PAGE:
FRIDAY'S BIG STORIES
Never In Doubt
When Frank Lampard took over, Everton were 16th in the table. As of last night's win over Crystal Palace, they are 16th. Still, life's about the journey, not the destination, and having taking the scenic route into and out of the relegation zone, you can understand why Goodison Park sounded so frantically relieved.
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The story of Everton's season has been a talented squad coalescing into something far beneath the sum of its parts. Players in good teams multiply one another's talents; at Goodison, and particularly on the road, Everton's players have been busily subtracting and dividing. Which isn't to say that this is just the players' fault. There's plenty of blame to go around: dressing room, dugout, boardroom, scouting department. This season, Everton have flirted with a total system collapse.
And never more so than at half-time last night: 2-0 down against a team that are doing the thing that Everton should be doing, and doing it right. Palace play attractive football under an exciting new manager, and have managed both a safe midtable finish and a decent cup run. It almost felt like the footballing gods were trying to make some kind of point.
Still, if the capricious forces that rule this game love one thing more than humbling the once mighty, it's chaos. We don't know what Lampard said at half-time, although we do know it probably started with a serious point, went into a joke, then switched back into a serious point. "Go out there and throw yourself on the mercy of the universe, lads. Hopefully it won't throw you back." Pause, grin. "No, but seriously, set pieces…"
A lot of football chat seeks to explain victory and defeat in terms of who wanted it more. At times this is a kind of analytical filler, a catch-all explanation for one kind of superiority or another. Better teams usually look like they want it more, because they're better: they get to the ball first, they know what they're doing with it. Do Liverpool want it more, or do they just know where to stand and when to start sprinting? From the outside looking on, competence looks a lot like desire.
Everton, though. Everton wanted it. Goodison howled for it. There is much to criticise and critique in Lampard's management, both his career so far and his short time with Everton. The defence remains a mess. The discipline trembles right on the line between what is useful and what is destructive. But he has got the squad all pointing the same way and scrapping, and he's brought the crowd back to their club, and that's a decent start. Decent enough to earn him the right to have a crack at something more long term, something more sensible, next season.
It probably doesn't pay to think too closely about next season, at least not if you're an Everton fan. Most of the underlying causes of this calamitous campaign are still in place, after all, and everywhere you look there are question marks. But at the very least, the club will have this occasion, the memories of survival. That save. That diving header. That noise. Competent football teams have been built from less.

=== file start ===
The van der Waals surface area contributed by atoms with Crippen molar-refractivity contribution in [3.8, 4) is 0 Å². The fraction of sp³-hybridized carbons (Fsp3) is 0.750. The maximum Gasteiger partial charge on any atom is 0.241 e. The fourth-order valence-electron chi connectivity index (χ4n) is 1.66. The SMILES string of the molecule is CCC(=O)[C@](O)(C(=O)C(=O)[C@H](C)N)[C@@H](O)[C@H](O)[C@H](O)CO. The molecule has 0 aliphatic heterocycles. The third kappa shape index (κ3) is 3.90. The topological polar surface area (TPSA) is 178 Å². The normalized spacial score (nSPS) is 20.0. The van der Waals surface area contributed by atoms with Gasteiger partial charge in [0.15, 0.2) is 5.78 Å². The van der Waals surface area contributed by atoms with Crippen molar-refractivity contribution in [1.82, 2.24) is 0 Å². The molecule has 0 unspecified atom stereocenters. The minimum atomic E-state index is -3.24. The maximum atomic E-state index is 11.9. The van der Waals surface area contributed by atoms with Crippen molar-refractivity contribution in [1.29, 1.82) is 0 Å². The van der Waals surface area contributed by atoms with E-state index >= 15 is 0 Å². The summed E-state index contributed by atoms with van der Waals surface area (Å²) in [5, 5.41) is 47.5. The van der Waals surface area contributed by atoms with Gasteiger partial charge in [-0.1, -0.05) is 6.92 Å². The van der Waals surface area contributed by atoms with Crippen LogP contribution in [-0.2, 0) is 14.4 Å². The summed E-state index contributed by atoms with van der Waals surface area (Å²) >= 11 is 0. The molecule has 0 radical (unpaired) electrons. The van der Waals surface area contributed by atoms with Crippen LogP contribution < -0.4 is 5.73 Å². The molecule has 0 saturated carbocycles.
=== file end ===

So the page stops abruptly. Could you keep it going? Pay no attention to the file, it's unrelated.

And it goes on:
Many years ago, some well-meaning stoner crept into a skate park in Buckingham, approached the underside of a ramp, took a can of black paint from their pocket and sprayed a message for all the world to read. NO DOPE, NO HOPE. Unfortunately the paint ran a little, and by the time it dried his inspirational message read NO POPE, NO HOPE. For a while, until it was painted over, it was perhaps England's most overtly Catholic half-pipe. But now it seems clear. A Burnley fan from the future had come back to tell us the good news.
Flying saves, reaction saves, influential clapping, serious pointing: Nick Pope is a master of the art of being a good goalkeeper in a not-so-great team. And while the scenes at Villa Park never came close to the bedlam at Goodison Park, this too was a good result for the team battling relegation and a bad one for Leeds. Burnley go into the last day of the season with their fate in their own hands, and that will do them very nicely indeed.
It's going to be quite a busy last day for the beloved As It Stands table. By the Warm-Up's reckoning, it's only Leicester vs. Southampton that has absolutely nothing riding on it. Bring some board games in, lads. Even Chelsea have to make sure that they don't lose to Watford; that, plus a Spurs win, plus a 19-goal swing, would bump Tuchel & Co. down to fourth. Obviously that's not realistic, but then Spurs are playing Norwich.
But each of the other eight games have something riding on them, even if some outcomes are more likely than others. City and Liverpool are fighting for first. Spurs and Arsenal for fourth. West Ham are just two points behind Manchester United, in what nobody is calling 'The Race To Make Sure That, For You, The Words Europa And League Don't Have 'Conference' Between Them'.